On tap today:

     • U.S. jobless claims are expected to fall to 195,000 in the week ended Jan. 1 from 198,000 one week earlier. (8:30 a.m. ET) UPDATE: The number of people filing for unemployment benefits hovered around the lowest levels in five decades last week as firms struggle to remain fully staffed amid a resurgent pandemic. Initial jobless claims, a proxy for layoffs, totaled a seasonally-adjusted 207,000 for the week that ended Jan. 1, the Labor Department said. The four-week average for claims, which smooths out volatility, was 204,500. That was a slight increase from last month’s level, which was the lowest since 1969.
     • U.S. trade deficit is expected to widen to $81.5 billion in November from $67.1 billion one month earlier. (8:30 a.m. ET)
     • USDA Weekly Export Sales report, 8:30 a.m. ET
     • U.S. factory orders for November are expected to increase 1.7% from the prior month. (10 a.m. ET)
     • Institute for Supply Management's services index is expected to fall to 66.8 in December from 69.1 one month earlier. (10 a.m. ET)
     • St. Louis Fed President James Bullard speaks on the economy and monetary policy at 1:15 p.m. ET.

FOMC minutes signal more-aggressive taper, rate-cut timeline. Minutes from the Dec. 14-15 Federal Open Market Committee (FOMC) revealed discussions at that meeting saw a general concurrence that the Fed needed to speed the process toward tightening U.S. monetary policy in 2022 as they approved quickening the pace of tapering their bond purchases. The session also saw policymakers look at starting to raise the target range for the Fed funds rate around mid-year and to also start reducing the Fed’s portfolio shortly after that. Their concerns over inflation were also evident, marking a shift away from viewing the price increases as temporary. The FOMC will hold its first monetary policy meeting on Jan. 25-26.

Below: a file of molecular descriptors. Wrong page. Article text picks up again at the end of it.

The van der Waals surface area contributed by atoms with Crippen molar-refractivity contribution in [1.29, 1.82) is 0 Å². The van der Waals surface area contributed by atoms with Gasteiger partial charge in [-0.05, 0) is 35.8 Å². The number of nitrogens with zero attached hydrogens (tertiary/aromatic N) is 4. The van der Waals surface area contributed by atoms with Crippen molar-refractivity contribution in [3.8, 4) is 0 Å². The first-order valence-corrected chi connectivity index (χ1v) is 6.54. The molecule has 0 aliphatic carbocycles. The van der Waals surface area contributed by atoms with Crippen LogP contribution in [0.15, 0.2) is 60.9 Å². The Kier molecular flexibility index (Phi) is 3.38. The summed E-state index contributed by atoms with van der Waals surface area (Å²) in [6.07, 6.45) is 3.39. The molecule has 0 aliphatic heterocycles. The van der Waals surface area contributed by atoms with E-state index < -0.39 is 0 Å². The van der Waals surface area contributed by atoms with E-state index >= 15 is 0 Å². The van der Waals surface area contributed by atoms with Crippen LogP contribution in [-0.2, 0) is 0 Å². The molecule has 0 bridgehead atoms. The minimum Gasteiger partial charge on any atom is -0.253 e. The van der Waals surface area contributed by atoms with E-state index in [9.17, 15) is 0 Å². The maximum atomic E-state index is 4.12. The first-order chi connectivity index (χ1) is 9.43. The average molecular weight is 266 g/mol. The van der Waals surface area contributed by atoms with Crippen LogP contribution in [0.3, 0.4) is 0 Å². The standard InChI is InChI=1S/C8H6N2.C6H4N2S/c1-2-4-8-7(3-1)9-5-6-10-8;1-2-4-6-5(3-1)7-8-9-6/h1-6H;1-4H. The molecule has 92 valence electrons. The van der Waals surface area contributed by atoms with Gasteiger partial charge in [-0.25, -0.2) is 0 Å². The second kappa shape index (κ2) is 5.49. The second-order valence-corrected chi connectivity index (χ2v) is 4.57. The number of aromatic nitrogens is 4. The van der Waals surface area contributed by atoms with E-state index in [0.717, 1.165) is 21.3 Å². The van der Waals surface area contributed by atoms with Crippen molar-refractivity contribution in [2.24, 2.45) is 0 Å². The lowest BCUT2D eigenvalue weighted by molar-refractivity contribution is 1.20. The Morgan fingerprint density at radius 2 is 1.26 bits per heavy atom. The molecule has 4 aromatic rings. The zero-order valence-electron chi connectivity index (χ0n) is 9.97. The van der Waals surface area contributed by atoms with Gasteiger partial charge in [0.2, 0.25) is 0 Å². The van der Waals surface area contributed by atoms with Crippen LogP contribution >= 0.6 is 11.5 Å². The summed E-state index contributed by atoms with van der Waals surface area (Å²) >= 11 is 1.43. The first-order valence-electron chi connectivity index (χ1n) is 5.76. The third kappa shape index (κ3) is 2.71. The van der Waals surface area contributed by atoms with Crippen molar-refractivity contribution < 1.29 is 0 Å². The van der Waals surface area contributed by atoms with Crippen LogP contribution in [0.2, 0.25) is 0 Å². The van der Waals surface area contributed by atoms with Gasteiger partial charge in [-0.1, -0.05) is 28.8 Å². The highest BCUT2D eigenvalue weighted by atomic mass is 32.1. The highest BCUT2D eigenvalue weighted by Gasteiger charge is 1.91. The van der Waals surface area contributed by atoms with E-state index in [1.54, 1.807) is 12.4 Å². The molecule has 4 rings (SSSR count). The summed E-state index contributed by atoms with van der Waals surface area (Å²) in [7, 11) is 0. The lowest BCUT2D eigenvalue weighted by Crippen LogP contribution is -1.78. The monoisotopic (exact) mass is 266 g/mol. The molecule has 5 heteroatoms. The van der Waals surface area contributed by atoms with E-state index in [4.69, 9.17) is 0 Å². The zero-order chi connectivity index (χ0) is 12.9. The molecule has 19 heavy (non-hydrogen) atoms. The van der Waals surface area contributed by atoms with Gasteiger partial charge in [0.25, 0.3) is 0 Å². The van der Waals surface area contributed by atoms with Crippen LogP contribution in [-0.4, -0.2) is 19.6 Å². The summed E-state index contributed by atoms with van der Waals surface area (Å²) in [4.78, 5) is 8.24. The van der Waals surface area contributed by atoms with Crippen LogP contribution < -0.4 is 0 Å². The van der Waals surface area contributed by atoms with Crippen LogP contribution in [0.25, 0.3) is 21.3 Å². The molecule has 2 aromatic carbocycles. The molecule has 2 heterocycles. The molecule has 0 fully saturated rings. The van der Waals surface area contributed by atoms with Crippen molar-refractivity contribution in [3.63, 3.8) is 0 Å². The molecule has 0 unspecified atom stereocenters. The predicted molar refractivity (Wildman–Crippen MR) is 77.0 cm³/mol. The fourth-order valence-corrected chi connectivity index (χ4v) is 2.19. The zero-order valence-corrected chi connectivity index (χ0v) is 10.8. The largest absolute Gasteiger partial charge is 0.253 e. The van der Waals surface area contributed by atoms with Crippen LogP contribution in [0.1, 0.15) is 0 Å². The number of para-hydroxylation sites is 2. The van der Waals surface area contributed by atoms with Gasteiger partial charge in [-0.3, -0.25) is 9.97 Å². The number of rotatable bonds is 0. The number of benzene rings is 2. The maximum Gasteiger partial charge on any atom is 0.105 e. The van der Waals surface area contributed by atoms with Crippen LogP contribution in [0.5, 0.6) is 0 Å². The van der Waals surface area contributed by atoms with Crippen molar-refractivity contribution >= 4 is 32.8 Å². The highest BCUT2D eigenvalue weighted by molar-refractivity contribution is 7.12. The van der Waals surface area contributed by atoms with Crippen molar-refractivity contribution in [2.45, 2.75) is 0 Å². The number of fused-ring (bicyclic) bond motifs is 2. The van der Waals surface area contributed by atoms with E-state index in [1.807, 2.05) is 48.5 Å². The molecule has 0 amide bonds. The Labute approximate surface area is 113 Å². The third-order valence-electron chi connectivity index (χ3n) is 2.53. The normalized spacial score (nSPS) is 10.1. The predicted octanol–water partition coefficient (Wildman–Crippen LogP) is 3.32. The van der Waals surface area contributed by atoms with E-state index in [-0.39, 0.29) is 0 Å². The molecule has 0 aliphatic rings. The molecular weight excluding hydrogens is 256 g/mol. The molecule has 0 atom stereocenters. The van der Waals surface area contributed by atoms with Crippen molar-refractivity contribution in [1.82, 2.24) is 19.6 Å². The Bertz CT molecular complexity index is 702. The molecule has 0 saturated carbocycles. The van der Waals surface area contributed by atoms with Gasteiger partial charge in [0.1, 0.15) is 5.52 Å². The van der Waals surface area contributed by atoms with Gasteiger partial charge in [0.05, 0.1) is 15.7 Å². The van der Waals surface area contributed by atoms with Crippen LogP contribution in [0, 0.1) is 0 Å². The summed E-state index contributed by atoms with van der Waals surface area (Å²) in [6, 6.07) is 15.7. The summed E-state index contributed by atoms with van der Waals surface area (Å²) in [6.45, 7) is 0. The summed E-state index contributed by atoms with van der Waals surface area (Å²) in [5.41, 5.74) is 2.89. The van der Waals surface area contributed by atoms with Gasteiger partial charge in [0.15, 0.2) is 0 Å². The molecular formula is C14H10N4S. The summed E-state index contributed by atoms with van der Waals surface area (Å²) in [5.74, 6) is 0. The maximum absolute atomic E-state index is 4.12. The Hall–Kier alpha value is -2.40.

Stocks turned sharply lower after the minutes were released, and trading in interest-rate futures markets implied a roughly 70% probability that the Fed would raise rates at or before the March meeting.

     Bottom line: A new era of monetary policy is starting to hit investors after previously estimating that any tightening would be limited and gradual. The end of easy money is near.

     Rate increase

A Fed official’s stock trading disclosures raise questions. Richard Clarida, the central bank’s departing vice chair, previously came under fire for buying shares in a fund in early 2020, a day before the Fed announced potential pandemic support measures. The Fed initially described Clarida’s purchase as a routine, planned move. But a newly amended disclosure shows that he had sold that same fund a few days before. Link for details via the New York Times.

Supply-chain pressures appear to be easing. New York Fed economists Gianluca Benigno, Julian di Giovanni, Jan J. J. Groen and Adam I. Noble developed a new supply chain barometer to gauge disruptions around the globe. "More recently, the [Global Supply Chain Pressure Index] seems to suggest that global supply chain pressures, while still historically high, have peaked and might start to moderate somewhat going forward," they write at Liberty Street Economics (link).

     Supply chain model

Weather and Covid-19 continue to hit the travel industry, as airlines canceled more than 1,700 U.S. flights on Wednesday — the 11th straight day cancellations topped 1,000, according to flight data tracking site FlightAware. Since Christmas Eve, airlines have canceled more than 21,000 U.S. flights.

German December numbers mark worst inflation year since reunification. Headline inflation increased once again, ending the year at 5.3% year-on-year. “While the December number should mark the peak of the inflation surge, inflationary pressure will first broaden before it finally abates towards the end of the year,” says ING Economics.